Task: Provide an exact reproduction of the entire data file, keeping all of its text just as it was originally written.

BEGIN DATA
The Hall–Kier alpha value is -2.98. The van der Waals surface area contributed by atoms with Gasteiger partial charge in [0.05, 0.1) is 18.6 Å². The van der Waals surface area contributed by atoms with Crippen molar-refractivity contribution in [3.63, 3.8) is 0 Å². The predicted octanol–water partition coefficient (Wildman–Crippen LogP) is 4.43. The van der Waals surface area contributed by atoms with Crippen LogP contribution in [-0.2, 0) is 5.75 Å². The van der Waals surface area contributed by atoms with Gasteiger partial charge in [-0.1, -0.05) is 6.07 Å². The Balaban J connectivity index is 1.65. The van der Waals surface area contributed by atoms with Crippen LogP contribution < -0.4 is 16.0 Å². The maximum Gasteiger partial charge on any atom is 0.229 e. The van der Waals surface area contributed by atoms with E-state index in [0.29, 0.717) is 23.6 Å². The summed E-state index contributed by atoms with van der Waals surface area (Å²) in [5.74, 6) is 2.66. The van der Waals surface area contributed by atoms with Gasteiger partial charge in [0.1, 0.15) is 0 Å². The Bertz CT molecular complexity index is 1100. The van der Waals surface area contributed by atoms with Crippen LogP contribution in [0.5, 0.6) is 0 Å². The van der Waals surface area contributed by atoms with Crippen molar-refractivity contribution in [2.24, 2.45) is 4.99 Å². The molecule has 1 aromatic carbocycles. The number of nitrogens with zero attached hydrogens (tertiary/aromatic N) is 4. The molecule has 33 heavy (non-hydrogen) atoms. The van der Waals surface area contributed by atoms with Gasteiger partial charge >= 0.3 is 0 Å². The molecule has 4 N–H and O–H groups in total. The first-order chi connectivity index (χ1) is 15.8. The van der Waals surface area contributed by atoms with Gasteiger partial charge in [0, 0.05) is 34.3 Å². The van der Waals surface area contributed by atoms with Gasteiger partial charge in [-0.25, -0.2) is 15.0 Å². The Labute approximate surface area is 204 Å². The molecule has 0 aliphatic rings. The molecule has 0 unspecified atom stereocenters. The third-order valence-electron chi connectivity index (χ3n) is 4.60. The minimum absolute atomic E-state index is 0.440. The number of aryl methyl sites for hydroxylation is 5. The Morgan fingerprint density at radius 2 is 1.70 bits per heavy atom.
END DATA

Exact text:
The Hall–Kier alpha value is -2.98. The van der Waals surface area contributed by atoms with Gasteiger partial charge in [0.05, 0.1) is 18.6 Å². The van der Waals surface area contributed by atoms with Crippen molar-refractivity contribution in [3.63, 3.8) is 0 Å². The predicted octanol–water partition coefficient (Wildman–Crippen LogP) is 4.43. The van der Waals surface area contributed by atoms with Crippen LogP contribution in [-0.2, 0) is 5.75 Å². The van der Waals surface area contributed by atoms with Gasteiger partial charge in [-0.1, -0.05) is 6.07 Å². The Balaban J connectivity index is 1.65. The van der Waals surface area contributed by atoms with Crippen LogP contribution < -0.4 is 16.0 Å². The maximum Gasteiger partial charge on any atom is 0.229 e. The van der Waals surface area contributed by atoms with E-state index in [0.29, 0.717) is 23.6 Å². The summed E-state index contributed by atoms with van der Waals surface area (Å²) in [5.74, 6) is 2.66. The van der Waals surface area contributed by atoms with Gasteiger partial charge in [0.1, 0.15) is 0 Å². The Bertz CT molecular complexity index is 1100. The van der Waals surface area contributed by atoms with Crippen LogP contribution in [0.5, 0.6) is 0 Å². The van der Waals surface area contributed by atoms with Crippen molar-refractivity contribution in [2.24, 2.45) is 4.99 Å². The molecule has 1 aromatic carbocycles. The number of nitrogens with zero attached hydrogens (tertiary/aromatic N) is 4. The molecule has 33 heavy (non-hydrogen) atoms. The van der Waals surface area contributed by atoms with Gasteiger partial charge >= 0.3 is 0 Å². The molecule has 4 N–H and O–H groups in total. The first-order chi connectivity index (χ1) is 15.8. The van der Waals surface area contributed by atoms with Gasteiger partial charge in [0, 0.05) is 34.3 Å². The van der Waals surface area contributed by atoms with Gasteiger partial charge in [-0.25, -0.2) is 15.0 Å². The Labute approximate surface area is 204 Å². The molecule has 0 aliphatic rings. The molecule has 0 unspecified atom stereocenters. The third-order valence-electron chi connectivity index (χ3n) is 4.60. The minimum absolute atomic E-state index is 0.440. The number of aryl methyl sites for hydroxylation is 5. The Morgan fingerprint density at radius 2 is 1.70 bits per heavy atom.